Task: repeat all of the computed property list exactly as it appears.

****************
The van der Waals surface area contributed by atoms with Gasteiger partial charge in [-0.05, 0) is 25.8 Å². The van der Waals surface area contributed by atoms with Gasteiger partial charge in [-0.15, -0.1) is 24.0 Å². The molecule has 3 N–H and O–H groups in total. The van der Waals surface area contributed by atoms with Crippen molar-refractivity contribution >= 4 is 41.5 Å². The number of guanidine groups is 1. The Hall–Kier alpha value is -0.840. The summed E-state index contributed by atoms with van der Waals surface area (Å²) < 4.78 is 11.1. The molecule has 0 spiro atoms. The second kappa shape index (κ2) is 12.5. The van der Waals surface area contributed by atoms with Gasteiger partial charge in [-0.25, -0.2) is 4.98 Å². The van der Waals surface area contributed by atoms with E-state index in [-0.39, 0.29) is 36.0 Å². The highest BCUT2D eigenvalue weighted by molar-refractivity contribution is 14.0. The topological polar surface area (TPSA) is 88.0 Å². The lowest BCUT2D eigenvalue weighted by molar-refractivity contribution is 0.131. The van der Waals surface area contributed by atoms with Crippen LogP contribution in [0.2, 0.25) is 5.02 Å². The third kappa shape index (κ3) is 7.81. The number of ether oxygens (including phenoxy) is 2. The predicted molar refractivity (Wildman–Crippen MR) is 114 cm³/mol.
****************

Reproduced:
The van der Waals surface area contributed by atoms with Gasteiger partial charge in [-0.05, 0) is 25.8 Å². The van der Waals surface area contributed by atoms with Gasteiger partial charge in [-0.15, -0.1) is 24.0 Å². The molecule has 3 N–H and O–H groups in total. The van der Waals surface area contributed by atoms with Crippen molar-refractivity contribution >= 4 is 41.5 Å². The number of guanidine groups is 1. The Hall–Kier alpha value is -0.840. The summed E-state index contributed by atoms with van der Waals surface area (Å²) < 4.78 is 11.1. The molecule has 0 spiro atoms. The second kappa shape index (κ2) is 12.5. The van der Waals surface area contributed by atoms with Gasteiger partial charge in [-0.25, -0.2) is 4.98 Å². The van der Waals surface area contributed by atoms with E-state index in [-0.39, 0.29) is 36.0 Å². The highest BCUT2D eigenvalue weighted by molar-refractivity contribution is 14.0. The topological polar surface area (TPSA) is 88.0 Å². The lowest BCUT2D eigenvalue weighted by molar-refractivity contribution is 0.131. The van der Waals surface area contributed by atoms with Crippen LogP contribution in [0.2, 0.25) is 5.02 Å². The third kappa shape index (κ3) is 7.81. The number of ether oxygens (including phenoxy) is 2. The predicted molar refractivity (Wildman–Crippen MR) is 114 cm³/mol.